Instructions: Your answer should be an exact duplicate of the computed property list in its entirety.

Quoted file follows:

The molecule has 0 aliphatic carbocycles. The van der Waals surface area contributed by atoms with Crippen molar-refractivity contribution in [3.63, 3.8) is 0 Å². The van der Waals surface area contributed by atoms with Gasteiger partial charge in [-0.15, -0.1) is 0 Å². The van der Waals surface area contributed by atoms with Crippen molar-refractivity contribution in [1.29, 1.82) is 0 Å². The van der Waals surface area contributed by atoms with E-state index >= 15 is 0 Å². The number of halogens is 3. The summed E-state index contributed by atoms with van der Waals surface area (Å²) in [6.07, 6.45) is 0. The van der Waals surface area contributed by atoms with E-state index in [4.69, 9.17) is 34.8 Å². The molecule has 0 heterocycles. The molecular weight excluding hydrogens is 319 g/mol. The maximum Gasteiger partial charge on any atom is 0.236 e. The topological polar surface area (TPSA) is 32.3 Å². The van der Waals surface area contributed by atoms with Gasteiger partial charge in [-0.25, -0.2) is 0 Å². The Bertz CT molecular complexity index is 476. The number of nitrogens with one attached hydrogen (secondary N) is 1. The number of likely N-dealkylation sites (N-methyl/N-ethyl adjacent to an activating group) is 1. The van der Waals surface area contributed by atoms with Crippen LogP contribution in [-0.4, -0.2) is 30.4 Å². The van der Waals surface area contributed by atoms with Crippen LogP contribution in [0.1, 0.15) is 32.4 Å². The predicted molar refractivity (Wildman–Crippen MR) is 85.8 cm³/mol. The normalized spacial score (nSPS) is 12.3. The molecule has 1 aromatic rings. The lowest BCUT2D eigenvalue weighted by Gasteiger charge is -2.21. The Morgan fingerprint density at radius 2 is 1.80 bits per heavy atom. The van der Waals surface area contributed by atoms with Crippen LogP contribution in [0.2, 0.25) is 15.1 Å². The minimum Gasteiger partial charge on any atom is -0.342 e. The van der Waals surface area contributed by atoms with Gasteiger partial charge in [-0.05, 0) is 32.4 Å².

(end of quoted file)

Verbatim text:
The molecule has 0 aliphatic carbocycles. The van der Waals surface area contributed by atoms with Crippen molar-refractivity contribution in [3.63, 3.8) is 0 Å². The van der Waals surface area contributed by atoms with Gasteiger partial charge in [-0.15, -0.1) is 0 Å². The van der Waals surface area contributed by atoms with Crippen molar-refractivity contribution in [1.29, 1.82) is 0 Å². The van der Waals surface area contributed by atoms with E-state index >= 15 is 0 Å². The number of halogens is 3. The summed E-state index contributed by atoms with van der Waals surface area (Å²) in [6.07, 6.45) is 0. The van der Waals surface area contributed by atoms with E-state index in [4.69, 9.17) is 34.8 Å². The molecule has 0 heterocycles. The molecular weight excluding hydrogens is 319 g/mol. The maximum Gasteiger partial charge on any atom is 0.236 e. The topological polar surface area (TPSA) is 32.3 Å². The van der Waals surface area contributed by atoms with Gasteiger partial charge in [-0.25, -0.2) is 0 Å². The Bertz CT molecular complexity index is 476. The number of nitrogens with one attached hydrogen (secondary N) is 1. The number of likely N-dealkylation sites (N-methyl/N-ethyl adjacent to an activating group) is 1. The van der Waals surface area contributed by atoms with Crippen LogP contribution in [-0.4, -0.2) is 30.4 Å². The van der Waals surface area contributed by atoms with Crippen LogP contribution in [0.1, 0.15) is 32.4 Å². The predicted molar refractivity (Wildman–Crippen MR) is 85.8 cm³/mol. The normalized spacial score (nSPS) is 12.3. The molecule has 1 aromatic rings. The lowest BCUT2D eigenvalue weighted by Gasteiger charge is -2.21. The Morgan fingerprint density at radius 2 is 1.80 bits per heavy atom. The van der Waals surface area contributed by atoms with Crippen LogP contribution in [0.2, 0.25) is 15.1 Å². The minimum Gasteiger partial charge on any atom is -0.342 e. The van der Waals surface area contributed by atoms with Gasteiger partial charge in [-0.05, 0) is 32.4 Å².